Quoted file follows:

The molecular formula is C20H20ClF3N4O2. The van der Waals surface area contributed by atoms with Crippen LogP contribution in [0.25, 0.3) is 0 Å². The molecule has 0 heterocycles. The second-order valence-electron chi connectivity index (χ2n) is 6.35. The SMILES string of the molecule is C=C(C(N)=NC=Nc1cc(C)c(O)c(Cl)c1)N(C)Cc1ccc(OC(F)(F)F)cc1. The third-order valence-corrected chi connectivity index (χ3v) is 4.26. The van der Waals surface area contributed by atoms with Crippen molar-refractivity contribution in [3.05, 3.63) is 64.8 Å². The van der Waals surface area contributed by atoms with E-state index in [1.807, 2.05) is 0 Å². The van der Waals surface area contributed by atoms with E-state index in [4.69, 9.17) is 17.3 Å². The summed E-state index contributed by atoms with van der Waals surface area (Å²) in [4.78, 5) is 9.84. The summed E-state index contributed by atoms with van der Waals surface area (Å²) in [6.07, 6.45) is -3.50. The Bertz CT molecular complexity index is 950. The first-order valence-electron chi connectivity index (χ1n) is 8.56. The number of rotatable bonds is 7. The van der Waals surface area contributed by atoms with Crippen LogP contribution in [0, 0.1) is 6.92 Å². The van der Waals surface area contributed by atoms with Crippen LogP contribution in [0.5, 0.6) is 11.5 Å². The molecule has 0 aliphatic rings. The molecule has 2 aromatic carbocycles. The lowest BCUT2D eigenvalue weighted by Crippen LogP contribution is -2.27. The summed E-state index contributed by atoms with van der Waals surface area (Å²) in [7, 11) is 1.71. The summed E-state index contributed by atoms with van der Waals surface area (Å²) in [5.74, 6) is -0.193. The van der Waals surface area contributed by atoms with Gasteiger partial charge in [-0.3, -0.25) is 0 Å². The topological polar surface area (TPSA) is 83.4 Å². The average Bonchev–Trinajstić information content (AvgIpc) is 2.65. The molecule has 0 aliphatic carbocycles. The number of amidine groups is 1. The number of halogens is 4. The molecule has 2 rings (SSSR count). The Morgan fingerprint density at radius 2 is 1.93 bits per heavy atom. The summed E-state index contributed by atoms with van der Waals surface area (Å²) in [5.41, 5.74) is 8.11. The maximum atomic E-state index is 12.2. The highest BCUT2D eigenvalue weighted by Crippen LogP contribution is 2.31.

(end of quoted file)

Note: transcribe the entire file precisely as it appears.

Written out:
The molecular formula is C20H20ClF3N4O2. The van der Waals surface area contributed by atoms with Crippen LogP contribution in [0.25, 0.3) is 0 Å². The molecule has 0 heterocycles. The second-order valence-electron chi connectivity index (χ2n) is 6.35. The SMILES string of the molecule is C=C(C(N)=NC=Nc1cc(C)c(O)c(Cl)c1)N(C)Cc1ccc(OC(F)(F)F)cc1. The third-order valence-corrected chi connectivity index (χ3v) is 4.26. The van der Waals surface area contributed by atoms with Crippen molar-refractivity contribution in [3.05, 3.63) is 64.8 Å². The van der Waals surface area contributed by atoms with E-state index in [1.807, 2.05) is 0 Å². The van der Waals surface area contributed by atoms with E-state index in [4.69, 9.17) is 17.3 Å². The summed E-state index contributed by atoms with van der Waals surface area (Å²) in [4.78, 5) is 9.84. The summed E-state index contributed by atoms with van der Waals surface area (Å²) in [6.07, 6.45) is -3.50. The Bertz CT molecular complexity index is 950. The first-order valence-electron chi connectivity index (χ1n) is 8.56. The number of rotatable bonds is 7. The van der Waals surface area contributed by atoms with Crippen LogP contribution in [0, 0.1) is 6.92 Å². The van der Waals surface area contributed by atoms with Crippen LogP contribution in [0.5, 0.6) is 11.5 Å². The molecule has 0 aliphatic rings. The molecule has 2 aromatic carbocycles. The lowest BCUT2D eigenvalue weighted by Crippen LogP contribution is -2.27. The summed E-state index contributed by atoms with van der Waals surface area (Å²) in [7, 11) is 1.71. The summed E-state index contributed by atoms with van der Waals surface area (Å²) in [5.74, 6) is -0.193. The van der Waals surface area contributed by atoms with Gasteiger partial charge in [-0.3, -0.25) is 0 Å². The topological polar surface area (TPSA) is 83.4 Å². The average Bonchev–Trinajstić information content (AvgIpc) is 2.65. The molecule has 0 aliphatic carbocycles. The number of amidine groups is 1. The number of halogens is 4. The molecule has 2 rings (SSSR count). The Morgan fingerprint density at radius 2 is 1.93 bits per heavy atom. The summed E-state index contributed by atoms with van der Waals surface area (Å²) in [5.41, 5.74) is 8.11. The maximum atomic E-state index is 12.2. The highest BCUT2D eigenvalue weighted by Crippen LogP contribution is 2.31.